EgyptAir crash in Med: Traces of explosives found on victims
Traces of explosives have been found on the bodies of victims from a plane which crashed into the Mediterranean flying from Paris to Cairo in May, the Egyptian aviation ministry announced on Thursday.
An official investigation committee has referred the case to Egypt's state prosecution, the ministry said in a statement.
READ: Egypt's economy reels after plane crash
Le Figaro reported that French investigators found trace levels of the explosive material TNT among the plane's debris but were prevented from further examining it. Egyptian officials deny the allegation.
Audio from the flight recorder mentions a fire on board the plane in its final moments. An earlier analysis of the recorder indicated that there had been smoke in the toilet and avionics bay.
EgyptAir flight 804 disappeared from Egyptian and Greek radar screens while over the eastern Mediterranean on 19 May, apparently without sending any distress call. All 66 people on board were killed.
Suspicions initially fell on militant groups, especially Islamic State (IS), which has previously threatened both France and Egypt. But no one has claimed responsibility for the crash.
In late June, the prosecutor’s office in Paris announced a manslaughter inquiry into the crash.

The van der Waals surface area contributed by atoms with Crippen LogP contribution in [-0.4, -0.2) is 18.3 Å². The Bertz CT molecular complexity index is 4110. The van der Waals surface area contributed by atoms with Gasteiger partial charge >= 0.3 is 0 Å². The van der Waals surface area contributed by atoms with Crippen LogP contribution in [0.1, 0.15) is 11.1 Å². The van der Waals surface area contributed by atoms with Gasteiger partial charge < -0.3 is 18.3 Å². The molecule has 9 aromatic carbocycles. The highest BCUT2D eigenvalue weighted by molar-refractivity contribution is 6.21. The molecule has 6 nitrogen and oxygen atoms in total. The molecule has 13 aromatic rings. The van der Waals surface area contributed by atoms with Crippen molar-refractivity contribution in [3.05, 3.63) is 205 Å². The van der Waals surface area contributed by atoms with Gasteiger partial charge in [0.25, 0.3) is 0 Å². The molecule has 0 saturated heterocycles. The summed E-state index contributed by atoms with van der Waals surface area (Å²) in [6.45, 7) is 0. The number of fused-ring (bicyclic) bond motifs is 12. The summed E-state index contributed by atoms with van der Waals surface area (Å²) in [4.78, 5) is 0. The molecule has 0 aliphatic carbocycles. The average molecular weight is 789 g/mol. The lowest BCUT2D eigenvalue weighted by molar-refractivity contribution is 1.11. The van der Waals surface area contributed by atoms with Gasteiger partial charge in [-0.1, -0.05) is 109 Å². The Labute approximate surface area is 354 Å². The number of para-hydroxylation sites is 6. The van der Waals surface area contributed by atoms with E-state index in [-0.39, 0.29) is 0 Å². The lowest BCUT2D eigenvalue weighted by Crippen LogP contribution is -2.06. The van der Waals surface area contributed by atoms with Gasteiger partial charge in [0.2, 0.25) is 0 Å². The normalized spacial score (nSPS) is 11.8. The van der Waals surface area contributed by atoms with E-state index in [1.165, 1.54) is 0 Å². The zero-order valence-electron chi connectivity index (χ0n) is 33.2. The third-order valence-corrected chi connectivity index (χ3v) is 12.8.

It said it did not find any links to terrorism and added that the inquiry would be an accident investigation.
France's aviation safety agency has said that the Airbus A320 sent automated messages indicating smoke in the cabin and a fault in the flight control unit only minutes before it disappeared.
According to Egyptian authorities, the flight made a 90-degree left turn, then a 360-degree right turn before it crashed into the sea.
Onboard were 30 Egyptians, 15 French citizens, two Iraqis, two Canadians and citizens from Algeria, Belgium, Britain, Chad, Portugal, Saudi Arabia and Sudan, including a boy and two babies, as well as seven EgyptAir crew and three security personnel.
In October 2015 a Russian airline was bombed while flying over Egypt's Sinai Peninsula, killing all 224 people on board.
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